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Welcome back to your Tuesday Energy Source
The latest IPCC report is out and makes for some sobering reading. Despite some pockets of progress, greenhouse gas emissions were up six per cent last year and are expected to rise again this year — making the odds of limiting warming to 1.5C degrees increasingly small.
António Guterres, secretary-general of the United Nations, rang the alarm bells: “We are on a pathway to global warming of more than double the 1.5-degree limit agreed in Paris . . . Some government and business leaders are saying one thing, but doing another. Simply put, they are lying.”
In today’s newsletter, I have a note on America’s surging fuel demand. Record high pump prices aren’t causing people to cut back on driving, so far. Myles reports on the response to reported atrocities committed by Russian soldiers in Bucha, Ukraine, which could include a harsher crackdown on Russian oil and gas flows. As Amanda shows in Data Drill, the measures taken so far have not stymied Russian energy flows, the main engine of the country’s economy.
And another reminder that our Energy Source Live conference in Houston (and online) is coming up this Thursday April 7. If you haven’t already, sign up and come join us.
Thank you as always for reading!
US drivers are willing to pay up at the pump
Record high prices at the fuel pump aren’t slowing Americans down.
As I reported over the weekend, demand for petrol in the US continues to rise. Buyers, so far, aren’t shifting away from big gas-guzzling trucks and sport utility vehicles despite petrol prices hitting record highs earlier this month and remaining well above $4 a gallon. This may not sound like a lot to our European readers paying far higher prices to fill up, but it bites harder in the US where commutes tend to be longer and cars are far less fuel efficient.
Why aren’t high fuel prices prompting people to cut back? There are a couple of factors at play.
For one, American consumers are still in relatively good financial shape after stockpiling cash during the pandemic. Even though fuel prices are high, they are not eating into Americans’ wallets in the same way they have in past price spikes.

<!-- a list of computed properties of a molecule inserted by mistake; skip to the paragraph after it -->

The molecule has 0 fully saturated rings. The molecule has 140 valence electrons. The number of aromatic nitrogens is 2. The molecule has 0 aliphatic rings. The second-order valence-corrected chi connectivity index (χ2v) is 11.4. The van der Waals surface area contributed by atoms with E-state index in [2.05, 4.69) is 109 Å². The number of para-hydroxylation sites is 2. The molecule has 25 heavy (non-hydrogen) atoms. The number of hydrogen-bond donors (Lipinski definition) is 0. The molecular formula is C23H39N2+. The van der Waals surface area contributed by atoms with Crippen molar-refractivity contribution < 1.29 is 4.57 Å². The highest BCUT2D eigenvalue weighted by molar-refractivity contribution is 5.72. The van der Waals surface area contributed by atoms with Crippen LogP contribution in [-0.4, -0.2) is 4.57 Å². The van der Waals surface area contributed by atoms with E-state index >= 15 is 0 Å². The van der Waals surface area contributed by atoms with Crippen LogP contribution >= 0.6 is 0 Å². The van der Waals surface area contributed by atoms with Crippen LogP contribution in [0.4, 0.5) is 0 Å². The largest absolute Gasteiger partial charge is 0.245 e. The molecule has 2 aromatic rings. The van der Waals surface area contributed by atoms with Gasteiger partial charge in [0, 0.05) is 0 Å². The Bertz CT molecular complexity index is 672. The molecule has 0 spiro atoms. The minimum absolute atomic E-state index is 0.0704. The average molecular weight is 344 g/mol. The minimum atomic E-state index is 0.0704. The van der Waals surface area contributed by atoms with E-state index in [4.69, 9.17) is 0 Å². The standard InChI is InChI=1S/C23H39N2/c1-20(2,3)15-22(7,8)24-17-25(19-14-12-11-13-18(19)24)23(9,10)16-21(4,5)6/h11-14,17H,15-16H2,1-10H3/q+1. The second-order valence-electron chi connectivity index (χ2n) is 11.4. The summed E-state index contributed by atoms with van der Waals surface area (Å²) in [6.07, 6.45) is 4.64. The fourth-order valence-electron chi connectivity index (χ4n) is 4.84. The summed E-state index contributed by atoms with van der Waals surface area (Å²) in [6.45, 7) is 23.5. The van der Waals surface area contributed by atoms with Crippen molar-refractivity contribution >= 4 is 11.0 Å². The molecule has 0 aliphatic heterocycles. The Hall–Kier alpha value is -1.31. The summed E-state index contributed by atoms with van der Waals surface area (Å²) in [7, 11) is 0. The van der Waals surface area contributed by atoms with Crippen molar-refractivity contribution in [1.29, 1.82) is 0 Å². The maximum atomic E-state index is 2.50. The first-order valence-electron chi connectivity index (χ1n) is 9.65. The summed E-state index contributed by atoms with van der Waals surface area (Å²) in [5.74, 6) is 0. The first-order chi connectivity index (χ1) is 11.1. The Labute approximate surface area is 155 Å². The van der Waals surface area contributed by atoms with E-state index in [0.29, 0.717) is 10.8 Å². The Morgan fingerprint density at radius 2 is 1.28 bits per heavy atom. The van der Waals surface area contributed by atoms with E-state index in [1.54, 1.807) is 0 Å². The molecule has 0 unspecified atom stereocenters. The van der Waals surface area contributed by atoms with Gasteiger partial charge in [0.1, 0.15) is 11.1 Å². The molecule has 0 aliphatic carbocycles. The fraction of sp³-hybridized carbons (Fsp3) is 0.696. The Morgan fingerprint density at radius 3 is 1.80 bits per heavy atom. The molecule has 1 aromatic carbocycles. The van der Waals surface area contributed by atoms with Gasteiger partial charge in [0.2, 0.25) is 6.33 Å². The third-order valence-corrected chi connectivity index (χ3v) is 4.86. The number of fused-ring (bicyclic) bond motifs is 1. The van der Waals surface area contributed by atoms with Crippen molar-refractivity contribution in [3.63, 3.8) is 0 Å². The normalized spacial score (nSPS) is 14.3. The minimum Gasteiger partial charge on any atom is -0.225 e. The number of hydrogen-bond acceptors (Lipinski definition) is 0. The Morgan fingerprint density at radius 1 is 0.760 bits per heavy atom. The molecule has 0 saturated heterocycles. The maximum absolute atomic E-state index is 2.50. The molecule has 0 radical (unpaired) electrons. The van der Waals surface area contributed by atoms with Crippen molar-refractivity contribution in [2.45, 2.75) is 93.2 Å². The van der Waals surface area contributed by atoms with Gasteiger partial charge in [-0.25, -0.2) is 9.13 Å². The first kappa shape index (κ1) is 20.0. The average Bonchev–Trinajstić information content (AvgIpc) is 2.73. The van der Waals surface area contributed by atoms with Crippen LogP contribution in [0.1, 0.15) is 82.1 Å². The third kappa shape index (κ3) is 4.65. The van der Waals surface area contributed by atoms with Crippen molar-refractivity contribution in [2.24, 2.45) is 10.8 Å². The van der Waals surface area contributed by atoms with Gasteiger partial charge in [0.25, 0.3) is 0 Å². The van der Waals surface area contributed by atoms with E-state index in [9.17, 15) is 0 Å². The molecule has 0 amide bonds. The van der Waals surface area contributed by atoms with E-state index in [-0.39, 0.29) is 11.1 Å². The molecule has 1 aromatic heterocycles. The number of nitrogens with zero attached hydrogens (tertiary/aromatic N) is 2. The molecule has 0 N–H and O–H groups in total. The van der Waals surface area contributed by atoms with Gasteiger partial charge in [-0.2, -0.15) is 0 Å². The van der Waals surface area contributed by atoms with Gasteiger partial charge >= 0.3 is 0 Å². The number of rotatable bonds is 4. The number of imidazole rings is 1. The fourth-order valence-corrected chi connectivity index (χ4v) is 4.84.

Spending on petrol as a share of total personal consumption expenditures is averaging about 3.1 per cent, Michael Tran, an analyst at RBC, estimated. In previous periods where high prices forced people to burn less fuel, that was more like 4 per cent — or even higher, indicating that current prices aren’t stretching people’s finances as much as it would appear from first glance.
Despite the sticker shock of $4 petrol, the “psychological impact is worse than reality”, Tran said.
Another important factor driving demand higher despite elevated prices is that the country is still emerging from the pandemic. Analysts say people are likely to take the trips they have been postponing for two years even if higher fuel costs make the road trip or flight more expensive.
“If you have to pay an extra 50 or 60 cents a gallon to go visit your parents, grandparents or friends that you haven’t seen in two years, you’re going to do it anyway,” Tran added.
Analysts say that means demand for fuel, already back at pre-pandemic levels in the US, will continue to surge higher going into the summer, which is typically peak driving season, even if prices remain high.
Nor are there signs that high petrol prices are breaking up America’s love affair with ever-larger trucks and SUVs. Electric vehicle sales are rising fast, but remain a small share of total cars sold at less than 5 per cent. I spoke to a number of auto dealers around Houston who said demand for big trucks and SUVs remains as robust as ever — they make up roughly three-quarters of all sales.